Wisconsin State Senator Jon Erpenbach wants to create a law in that state which would add a one percent tax to computer games on top of the current five percent sales tax in that state. According to Erpenbach's plan, the extra money generated by the tax would fund the juvenile justice system, making sure that youthful offenders who are non-violent are processed in juvenile and not adult court. According to Erpenbach, 17-year-olds in that state are treated as adults by the court, and the tax would fund moving them back into the juvenile system.
"Number one, I think it's the right thing to do because not all seventeen-year-olds belong in the adult system when it comes to non-violent offenses," said Erpenbach. "But secondly, in the long run, the numbers show that if you treat certain situations in a juvenile delinquent-type of a setting, as opposed to an adult setting, chances are there's going to be less of a problem when the kid gets older."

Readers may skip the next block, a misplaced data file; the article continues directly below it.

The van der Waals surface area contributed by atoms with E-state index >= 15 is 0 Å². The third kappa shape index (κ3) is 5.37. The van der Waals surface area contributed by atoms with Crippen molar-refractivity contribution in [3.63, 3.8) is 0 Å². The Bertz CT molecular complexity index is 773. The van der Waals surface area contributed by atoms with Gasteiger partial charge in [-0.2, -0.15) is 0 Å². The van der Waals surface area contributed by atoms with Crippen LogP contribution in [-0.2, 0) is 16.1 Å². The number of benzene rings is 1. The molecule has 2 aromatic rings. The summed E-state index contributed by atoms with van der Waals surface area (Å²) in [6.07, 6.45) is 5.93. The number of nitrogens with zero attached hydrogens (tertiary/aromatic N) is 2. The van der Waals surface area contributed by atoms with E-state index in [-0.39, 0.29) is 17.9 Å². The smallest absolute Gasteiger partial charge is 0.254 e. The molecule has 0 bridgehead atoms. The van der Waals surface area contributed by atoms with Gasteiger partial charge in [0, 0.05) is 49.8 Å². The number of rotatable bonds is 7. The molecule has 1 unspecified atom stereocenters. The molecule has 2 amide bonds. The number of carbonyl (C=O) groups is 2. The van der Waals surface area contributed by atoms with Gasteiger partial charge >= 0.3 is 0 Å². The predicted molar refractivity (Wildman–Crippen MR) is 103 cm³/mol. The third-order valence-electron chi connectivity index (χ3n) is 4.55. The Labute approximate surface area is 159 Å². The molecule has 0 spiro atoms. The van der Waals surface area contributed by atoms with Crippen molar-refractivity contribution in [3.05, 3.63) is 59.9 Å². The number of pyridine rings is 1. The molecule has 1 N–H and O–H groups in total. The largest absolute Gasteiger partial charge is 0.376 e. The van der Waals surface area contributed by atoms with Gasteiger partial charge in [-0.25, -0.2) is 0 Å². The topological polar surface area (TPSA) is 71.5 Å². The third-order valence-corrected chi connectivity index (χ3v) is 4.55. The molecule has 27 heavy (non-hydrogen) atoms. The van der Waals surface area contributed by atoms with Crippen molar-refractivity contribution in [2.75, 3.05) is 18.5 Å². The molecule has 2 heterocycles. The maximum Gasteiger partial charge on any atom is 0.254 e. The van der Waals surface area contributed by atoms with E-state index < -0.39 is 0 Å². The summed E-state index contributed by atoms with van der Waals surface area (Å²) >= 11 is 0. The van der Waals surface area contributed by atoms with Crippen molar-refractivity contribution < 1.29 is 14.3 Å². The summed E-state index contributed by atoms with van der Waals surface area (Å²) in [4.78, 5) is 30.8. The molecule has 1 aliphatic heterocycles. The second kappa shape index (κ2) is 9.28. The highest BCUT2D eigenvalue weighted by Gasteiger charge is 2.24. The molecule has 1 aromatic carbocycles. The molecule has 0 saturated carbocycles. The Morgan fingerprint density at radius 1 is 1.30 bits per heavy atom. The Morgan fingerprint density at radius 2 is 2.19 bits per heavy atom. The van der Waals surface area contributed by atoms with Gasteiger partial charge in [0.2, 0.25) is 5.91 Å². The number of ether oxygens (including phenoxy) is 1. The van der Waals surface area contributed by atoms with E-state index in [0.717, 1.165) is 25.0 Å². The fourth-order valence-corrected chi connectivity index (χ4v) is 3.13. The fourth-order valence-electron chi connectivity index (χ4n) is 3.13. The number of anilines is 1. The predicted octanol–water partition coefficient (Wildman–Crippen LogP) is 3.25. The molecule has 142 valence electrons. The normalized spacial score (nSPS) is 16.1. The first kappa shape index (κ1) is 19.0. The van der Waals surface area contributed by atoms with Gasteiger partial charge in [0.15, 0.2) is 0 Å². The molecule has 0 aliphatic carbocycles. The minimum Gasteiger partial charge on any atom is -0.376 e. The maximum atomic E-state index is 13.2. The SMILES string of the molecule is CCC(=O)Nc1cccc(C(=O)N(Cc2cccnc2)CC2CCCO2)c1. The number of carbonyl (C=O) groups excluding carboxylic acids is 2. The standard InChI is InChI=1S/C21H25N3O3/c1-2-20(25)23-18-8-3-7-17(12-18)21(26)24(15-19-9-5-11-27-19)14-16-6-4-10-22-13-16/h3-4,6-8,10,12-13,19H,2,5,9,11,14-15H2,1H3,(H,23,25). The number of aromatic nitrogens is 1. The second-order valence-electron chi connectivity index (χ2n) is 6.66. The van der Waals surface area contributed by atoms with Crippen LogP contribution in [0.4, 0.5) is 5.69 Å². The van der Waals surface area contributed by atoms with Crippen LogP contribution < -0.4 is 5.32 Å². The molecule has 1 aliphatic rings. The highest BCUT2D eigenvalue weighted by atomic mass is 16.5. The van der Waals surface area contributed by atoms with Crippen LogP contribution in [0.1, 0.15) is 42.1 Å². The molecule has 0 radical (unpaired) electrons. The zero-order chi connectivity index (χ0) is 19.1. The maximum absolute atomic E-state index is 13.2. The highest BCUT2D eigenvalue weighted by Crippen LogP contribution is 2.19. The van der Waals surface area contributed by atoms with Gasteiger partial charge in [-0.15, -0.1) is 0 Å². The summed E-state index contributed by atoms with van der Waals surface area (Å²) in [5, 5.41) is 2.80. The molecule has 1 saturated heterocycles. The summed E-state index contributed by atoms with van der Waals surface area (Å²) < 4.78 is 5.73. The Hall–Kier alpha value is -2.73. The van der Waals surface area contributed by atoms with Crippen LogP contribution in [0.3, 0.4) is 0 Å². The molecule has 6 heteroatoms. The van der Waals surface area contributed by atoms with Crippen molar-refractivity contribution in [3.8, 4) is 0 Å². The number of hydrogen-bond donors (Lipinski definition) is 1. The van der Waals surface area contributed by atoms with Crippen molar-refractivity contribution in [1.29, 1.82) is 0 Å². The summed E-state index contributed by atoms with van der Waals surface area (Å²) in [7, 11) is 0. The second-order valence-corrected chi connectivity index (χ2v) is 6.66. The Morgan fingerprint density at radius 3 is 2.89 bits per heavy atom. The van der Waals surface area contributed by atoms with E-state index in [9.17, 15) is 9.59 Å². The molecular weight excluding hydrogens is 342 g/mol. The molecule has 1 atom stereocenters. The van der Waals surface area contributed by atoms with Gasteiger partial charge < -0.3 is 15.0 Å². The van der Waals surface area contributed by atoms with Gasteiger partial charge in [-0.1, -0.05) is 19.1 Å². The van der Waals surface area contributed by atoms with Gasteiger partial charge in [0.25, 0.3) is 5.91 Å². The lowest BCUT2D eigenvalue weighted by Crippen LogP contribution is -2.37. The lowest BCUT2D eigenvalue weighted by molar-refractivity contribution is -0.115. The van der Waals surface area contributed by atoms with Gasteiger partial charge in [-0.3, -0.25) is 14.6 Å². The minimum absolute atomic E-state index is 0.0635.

But Erpenbach's plan for the state is not assured, as resistance immediately popped up. Wisconsin State Representative Steve Nass questioned the logic of linking video games to juvenile crime and also questioned why games should be singled out to support a tax increase.
Apparently, Erpenbach was not expecting the kind of attention his idea would receive. He attempted to explain the idea by saying, "The idea being that this is kind of a kids-kids thing, in other words, if we're going to do this for kids maybe this would be a good way to go about it. And if it's not the best way, I'm open to any other way."